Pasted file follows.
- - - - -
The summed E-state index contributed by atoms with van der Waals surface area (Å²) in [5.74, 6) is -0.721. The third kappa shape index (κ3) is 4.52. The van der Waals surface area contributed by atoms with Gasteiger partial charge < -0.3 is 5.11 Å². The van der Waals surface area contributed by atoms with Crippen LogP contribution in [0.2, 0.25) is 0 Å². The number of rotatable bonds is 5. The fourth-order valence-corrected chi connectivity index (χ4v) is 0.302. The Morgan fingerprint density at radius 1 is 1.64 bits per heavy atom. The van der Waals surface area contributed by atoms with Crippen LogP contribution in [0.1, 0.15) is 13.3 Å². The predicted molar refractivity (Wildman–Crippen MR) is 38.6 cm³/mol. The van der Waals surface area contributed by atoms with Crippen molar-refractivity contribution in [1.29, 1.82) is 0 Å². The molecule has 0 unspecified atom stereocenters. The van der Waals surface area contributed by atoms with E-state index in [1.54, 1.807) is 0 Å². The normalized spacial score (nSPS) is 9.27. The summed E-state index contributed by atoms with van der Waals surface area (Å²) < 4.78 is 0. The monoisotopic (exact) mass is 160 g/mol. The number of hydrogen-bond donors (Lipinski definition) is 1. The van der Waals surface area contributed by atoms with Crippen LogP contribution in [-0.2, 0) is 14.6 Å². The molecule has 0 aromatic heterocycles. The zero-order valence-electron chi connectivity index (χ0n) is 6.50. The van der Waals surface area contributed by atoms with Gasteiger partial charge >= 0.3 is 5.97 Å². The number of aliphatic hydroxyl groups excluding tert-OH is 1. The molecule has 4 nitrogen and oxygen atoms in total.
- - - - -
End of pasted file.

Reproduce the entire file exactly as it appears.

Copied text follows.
The summed E-state index contributed by atoms with van der Waals surface area (Å²) in [5.74, 6) is -0.721. The third kappa shape index (κ3) is 4.52. The van der Waals surface area contributed by atoms with Gasteiger partial charge < -0.3 is 5.11 Å². The van der Waals surface area contributed by atoms with Crippen LogP contribution in [0.2, 0.25) is 0 Å². The number of rotatable bonds is 5. The fourth-order valence-corrected chi connectivity index (χ4v) is 0.302. The Morgan fingerprint density at radius 1 is 1.64 bits per heavy atom. The van der Waals surface area contributed by atoms with Crippen LogP contribution in [0.1, 0.15) is 13.3 Å². The predicted molar refractivity (Wildman–Crippen MR) is 38.6 cm³/mol. The van der Waals surface area contributed by atoms with Crippen molar-refractivity contribution in [1.29, 1.82) is 0 Å². The molecule has 0 unspecified atom stereocenters. The van der Waals surface area contributed by atoms with E-state index in [1.54, 1.807) is 0 Å². The normalized spacial score (nSPS) is 9.27. The summed E-state index contributed by atoms with van der Waals surface area (Å²) < 4.78 is 0. The monoisotopic (exact) mass is 160 g/mol. The number of hydrogen-bond donors (Lipinski definition) is 1. The van der Waals surface area contributed by atoms with Crippen LogP contribution in [-0.2, 0) is 14.6 Å². The molecule has 0 aromatic heterocycles. The zero-order valence-electron chi connectivity index (χ0n) is 6.50. The van der Waals surface area contributed by atoms with Gasteiger partial charge >= 0.3 is 5.97 Å². The number of aliphatic hydroxyl groups excluding tert-OH is 1. The molecule has 4 nitrogen and oxygen atoms in total.